Risk factors associated with LTFU among adult ART clients

In the multivariate cox regression model patients with male sex [HR: 2.1CI; (1.3–3.4)], patients whose next appointment were not properly recorded [HR: 1.2, 95% CI; (1.12–1.36)] and patients who did not disclose their status to any one [HR: 2.8, 95% CI; (2.22–5.23)] were significantly associated with LTFU in the cox proportional hazard model (Table 3).
Table 3

Cox regression analysis of factors associated with LTFU among adult patients on ART therapy at Karamara General Hospital, September 2007 to September 2014, Somali region, Jigjiga town, Eastern Ethiopia, 2015

Variables

Loss to Follow Up

AHR

P- Value

Yes

No

(95% CI)

Sex

 Male

107 (34.2)

498 (65.8)

2.1 (1.3–3.4)

0.034*

 Female

106 (24.7)

728 (75.3)

1

 

Next appointment recorded properly

 Yes

190 (17.4)

902 (82.6)

1

0.000*

 No

23 (6.6)

324 (93.4)

1.2 (1.12–1.36)

 

History of TB treatment

 Yes

71 (19.4)

296 (80.6)

1.2 (0.08–1.38)

 

 No

142 (13.2)

930 (86.8)

1

0.561

WHO Stagea

 I

38 (11.6)

290 (88.4)

1

 

 II

29 (12.7)

199 (87.3)

0.4 (0.34–2.34)

0.341

 III

111 (16.6)

559 (83.4)

0.8 (0.40–1.17)

0.123

 IV

35 (16.4)

178 (83.6)

0.6 (0.28–1.43)

0.112

Functional statusb

 Functional

81 (10.0)

730 (90.0)

1

 

 Ambulatory

96 (19.6)

392 (80.4)

0.73 (0.44–1.2)

0.2213

 Bed ridden

36 (25.7)

104 (74.3)

1.31 (0.86–1.9)

0.2364

CD4 Count

 = < 200

152 (16.3)

783 (83.7)

0.7 (0.5–1.0)

0.117

 201–250

21 (10.8)

174 (89.2)

0.6 (0.4–1.8)

0.712

 251–300

16 (8.2)

180 (91.8)

0.7 (0.6–1.0)

0.371

 301–350

10 (8.9)

103 (91.1)

0.9 (1.1–1.8)

0.682

 > = 351

14 (12.4)

99 (87.6)

1

 

Disclosure status

 Disclosed to any one

76 (7.0)

1005 (93.0)

1

 

 Not disclosed to any one

137 (38.3)

221 (61.7)

2.8 (2.22–5.23)

0.034*

Note

*statistically significant at p-value < 0.05

ais based on the clinical sign and symptom complex

bFunctional = able to perform usual work in or out of the house, harvest, go to school

Ambulatory = able to perform activities of daily living but not able to work or play

Bedridden = not able to perform activities of daily living

Discussion

This study attempted to determine the incidence and predictors of loss to follow up from ART treatment program among adult population. The cumulative incidence of LTFU was 14.8% among adult ART attendants. In the multivariate analysis being male, next appointment not properly recorded on the medical chart and failed to disclose HIV/AIDS status to any one were the independent predictors of loss to follow up among adults aged 18 years and above.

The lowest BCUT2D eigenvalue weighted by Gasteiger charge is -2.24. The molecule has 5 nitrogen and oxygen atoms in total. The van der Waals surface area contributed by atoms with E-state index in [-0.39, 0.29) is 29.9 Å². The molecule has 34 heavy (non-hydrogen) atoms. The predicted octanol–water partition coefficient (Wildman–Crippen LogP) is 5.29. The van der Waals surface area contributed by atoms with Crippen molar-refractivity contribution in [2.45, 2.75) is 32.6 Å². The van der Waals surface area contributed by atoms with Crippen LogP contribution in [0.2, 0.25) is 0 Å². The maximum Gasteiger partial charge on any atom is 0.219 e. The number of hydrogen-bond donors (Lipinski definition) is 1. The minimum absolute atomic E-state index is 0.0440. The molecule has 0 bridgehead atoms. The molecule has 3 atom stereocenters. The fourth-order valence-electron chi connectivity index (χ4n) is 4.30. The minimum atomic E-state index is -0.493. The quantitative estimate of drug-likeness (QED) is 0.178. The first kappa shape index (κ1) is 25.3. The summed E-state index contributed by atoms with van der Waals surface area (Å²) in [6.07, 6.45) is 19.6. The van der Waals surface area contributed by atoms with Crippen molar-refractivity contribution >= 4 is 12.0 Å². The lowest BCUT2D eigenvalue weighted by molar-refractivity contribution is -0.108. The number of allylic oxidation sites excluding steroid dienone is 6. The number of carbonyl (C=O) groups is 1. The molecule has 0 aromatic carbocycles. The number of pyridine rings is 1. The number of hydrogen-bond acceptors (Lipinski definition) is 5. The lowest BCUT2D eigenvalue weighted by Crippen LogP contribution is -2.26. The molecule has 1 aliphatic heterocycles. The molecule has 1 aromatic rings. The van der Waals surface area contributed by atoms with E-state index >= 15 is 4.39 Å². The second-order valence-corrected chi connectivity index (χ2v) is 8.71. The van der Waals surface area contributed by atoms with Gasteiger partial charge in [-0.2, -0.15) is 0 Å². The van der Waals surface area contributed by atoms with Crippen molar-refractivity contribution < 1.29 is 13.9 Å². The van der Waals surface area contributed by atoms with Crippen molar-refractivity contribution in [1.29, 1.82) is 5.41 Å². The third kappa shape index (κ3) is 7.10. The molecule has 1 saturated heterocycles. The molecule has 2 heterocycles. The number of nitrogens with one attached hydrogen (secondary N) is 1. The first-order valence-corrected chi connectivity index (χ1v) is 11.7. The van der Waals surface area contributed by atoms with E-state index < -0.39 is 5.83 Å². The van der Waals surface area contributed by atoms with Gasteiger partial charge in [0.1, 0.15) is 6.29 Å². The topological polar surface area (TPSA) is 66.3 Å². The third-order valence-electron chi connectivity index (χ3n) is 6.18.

The overall incidence rate of loss to follow up was 14.8% in this study. This finding is lower than studies conducted in Sub Saharan countries (20–40%) [12, 13] but similar to analogous studies done in Northwest Ethiopia, Bahrdar Feleg Hiwot Hospital and Gonder Referral Hospital which showed that the lost to follow up rate were 8.4, 18 and 19% respectively [1416].

Generally we had found a progressive decrease in the incidence of LTFU patients with each year after initiation of ART. The incidence of loss to follow up in our study was found to be 85.3, and 50.2% by the end of the 2nd and 5th year respectively. This finding is contrast with other studies finding whereby there is progressive increase in LTFU overtime [1723]. This difference might be attributed due to decentralization of care from referral centers to primary health care facilities in the study area. Currently the Ethiopian health care delivery approach gives much emphasis for decentralization of ART cares to the lower health facilities. This has been largely attributed to the fact that decentralized clinics tend to be closer to patients homes requiring them to travel less, reducing transport costs and building stronger links between health services and the community. The closer proximity can also make tracing more feasible from decentralized clinics [2426]. Additionally the enhancement of community outreach services through several mechanisms, such as involving community health workers, recording detailed information of each patient and expanding the peer outreach program might be the possible reasons for the improvement of retention over time in among the study population.

In this study males were [AHR: 2.1 95% CI (1.3–3.4)] found to be at higher risk of LTFU from adult ART treatment programs. This finding is in line with studies conducted in Northwest Ethiopia, Oromia region, and India [16, 27, 28]. The observed difference might be attributed to variations in the life styles as men spent much time away from their home coupled with high risk of drug abuse might leads to discontinuation from the treatment programs compared to their counter parts. Moreover, most 883 (61.4%) of the study participants enrolled with advanced stage diseases (III & IV) were males which makes it highly likely that they were lost to follow-up. This finding is consistent with other studies which reported that HIV-infected men seek treatment lately compared to women and are therefore at greater risk of an adverse clinical outcome including death [29, 30]. Additionally gender based norms imposed by the society where by men is considered as the symbol of strength and proud suppress their health care service demands [31, 32]. As a result, they might neglect their weaknesses and susceptibility before achieving the expected level of treatment adherence to ART. This implies that HIV/AIDS treatment response and follow-up mechanism should be gender sensitive in order to prevent loss to follow up.